What to Know Before Going to This Year's Taste of Chicago - NBC Chicago
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What to Know Before Going to This Year's Taste of Chicago

The 39th annual Taste of Chicago takes place July 10-14

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    NEWSLETTERS

    A Look at Taste of Chicago 2019

    The 39th annual Taste of Chicago kicked off Wednesday, bringing more than 80 restaurants to the city's Grant Park. NBC 5’s Kate Chappell has a look.

    (Published Wednesday, July 10, 2019)

    Looking to give the Taste, well, a taste? 

    The 39th annual Taste of Chicago takes place July 10-14, bringing more than 80 restaurants to the city's Grant Park. 

    Last year’s event attracted more than one million visitors, all hungry to take a bite out of some of the city’s best eateries. 

    Here's a guide to keep you from biting off more than you can chew. 

    City Official Details Taste of Chicago Safety Plan

    [CHI] City Official Details Taste of Chicago Safety Plan

    Office of Emergency Management and Communications Director Rich Guidice discusses the city's safety and security measures in place for the 39th annual Taste of Chicago.

    (Published Wednesday, July 10, 2019)

    How much does it cost? Admission into the “Taste” is free. Food and beverage tickets are sold in strips of 14 tickets for $10. Full food portions cost around 10-12 tickets while smaller portions are available at each vendor for three to six tickets. Beverages can be purchased with tickets or credit card.

    When is the festival open? The festival will be open from 11 a.m. to 9 p.m. on weekdays. On the weekend, it will open one hour earlier at 10 a.m. Ticket sales will end at 8:30 p.m. while alcohol sales will end at 8:45 p.m.

    How do I get to there? There is parking available directly under the festival at the Millennium Garages. Three main roads will be temporarily closed at the start of the festival through 4 p.m. July 15: Columbus, from Monroe to Balbo and from Balbo to Roosevelt; Jackson, from Michigan to Lake Shore Drive and Ida B. Wells Drive, from Columbus to the Ida B. Wells semi-circle.

    You can also opt for public transportation. Metra said it plans to offer extra trains and altered schedules on the BNSF Line and the Union Pacific West line for customers attending the food festival. 

    What foods will be there? There will be 40 five-day participants, 24 pop-ups, 16 food trucks and more than 300 menu items available. Thirty-six of the food vendors are new to the festival. See the full list of participating restaurants here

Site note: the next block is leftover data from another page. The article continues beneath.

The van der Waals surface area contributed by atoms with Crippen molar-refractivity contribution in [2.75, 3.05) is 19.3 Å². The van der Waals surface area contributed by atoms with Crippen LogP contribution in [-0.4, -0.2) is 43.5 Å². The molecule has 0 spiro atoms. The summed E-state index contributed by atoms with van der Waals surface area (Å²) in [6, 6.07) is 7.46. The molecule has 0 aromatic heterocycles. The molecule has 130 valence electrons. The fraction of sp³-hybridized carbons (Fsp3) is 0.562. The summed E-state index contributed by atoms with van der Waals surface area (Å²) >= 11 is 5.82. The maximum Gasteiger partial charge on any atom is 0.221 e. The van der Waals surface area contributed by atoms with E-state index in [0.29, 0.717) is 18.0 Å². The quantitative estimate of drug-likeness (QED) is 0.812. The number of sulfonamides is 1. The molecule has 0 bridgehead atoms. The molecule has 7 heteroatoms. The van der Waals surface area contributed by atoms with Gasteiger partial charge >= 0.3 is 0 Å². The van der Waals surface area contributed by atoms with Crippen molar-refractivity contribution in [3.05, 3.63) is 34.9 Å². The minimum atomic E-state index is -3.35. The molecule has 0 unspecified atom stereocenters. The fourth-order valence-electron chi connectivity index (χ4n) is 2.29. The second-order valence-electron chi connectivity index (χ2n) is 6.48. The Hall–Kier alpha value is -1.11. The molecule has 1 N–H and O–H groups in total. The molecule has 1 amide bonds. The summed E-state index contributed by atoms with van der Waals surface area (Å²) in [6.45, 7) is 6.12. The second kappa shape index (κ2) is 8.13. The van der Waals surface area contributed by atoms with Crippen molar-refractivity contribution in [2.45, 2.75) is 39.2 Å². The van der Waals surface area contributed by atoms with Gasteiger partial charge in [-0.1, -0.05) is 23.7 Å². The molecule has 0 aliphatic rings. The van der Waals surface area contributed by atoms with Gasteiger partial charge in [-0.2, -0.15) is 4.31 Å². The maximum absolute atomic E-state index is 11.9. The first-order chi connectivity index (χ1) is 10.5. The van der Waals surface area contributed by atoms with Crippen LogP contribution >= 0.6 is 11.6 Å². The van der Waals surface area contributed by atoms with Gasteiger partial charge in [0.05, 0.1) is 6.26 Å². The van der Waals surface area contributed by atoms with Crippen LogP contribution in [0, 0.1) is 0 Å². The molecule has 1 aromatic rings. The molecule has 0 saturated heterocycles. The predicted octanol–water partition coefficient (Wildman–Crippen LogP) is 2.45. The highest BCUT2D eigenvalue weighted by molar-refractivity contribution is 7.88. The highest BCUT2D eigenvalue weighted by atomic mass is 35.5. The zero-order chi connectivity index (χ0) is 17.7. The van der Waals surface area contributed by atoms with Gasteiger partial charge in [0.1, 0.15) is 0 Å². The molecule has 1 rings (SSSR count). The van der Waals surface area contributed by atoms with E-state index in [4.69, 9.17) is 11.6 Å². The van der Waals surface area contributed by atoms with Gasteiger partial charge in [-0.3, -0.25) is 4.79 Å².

What else is there besides food? This year's event will also feature music each night at the Petrillo Music Shell and the Goose Island Stage. Lawn seats are free and there are also tickets available here

    The lineup includes bands like Sunflower Bean, Courtney Barnett, Cultura Profética, Bomba Estéreo, Taylor Bennett, De La Soul, Joywave, lovelytheband, The Strumbellas, Bilal, Meshell Ndegeocello and India.Arie.

    There will also be a series of food demonstrations from local and national chefs near Buckingham Fountain Plaza. 

    What will security be like? Officials said Wednesday that the city was confident going into the 39th annual Taste of Chicago festival with the safety and security plan from the previous year. Authorities said the festival would be staffed by private security as well as the Chicago Police Department, both stationed at all eight or nine entry points to the fest, held each year in the city's Grant Park. A "multitude" of cameras will be on the premises of Grant Park itself, as well as on the CTA and around the perimeter of the taste, officials said.

    What about the weather? When it comes to weather, OEMC officials had a plan in place for that as well.

    "Grant Park has been evacuated in the past, probably most recently for Lollapalooza over the past few years," Office of Emergency Management and Communications Executive Director Rich Guidice said. "We have our parking garages that are directly underneath a good part of the festival grounds, also businesses and restaurants within the area will usually take on a good group of crowd if it necessitates an evacuation."

    "Obviously early notification to that is our goal and we've done a good job working with the National Weather Service in the past and they are well involved with this plan here today," he continued, adding that a speaker system was installed throughout the park system and vendors were made aware of a notification system to communicate with everyone on the festival grounds quickly in the event of an evacuation. 

    "If it's just rain, rain's not a problem, right? We deal with rain all the time. If it's lightning that's coming with those storms, that's where it becomes a game changer and that's something that we would take into early consideration," he continued.

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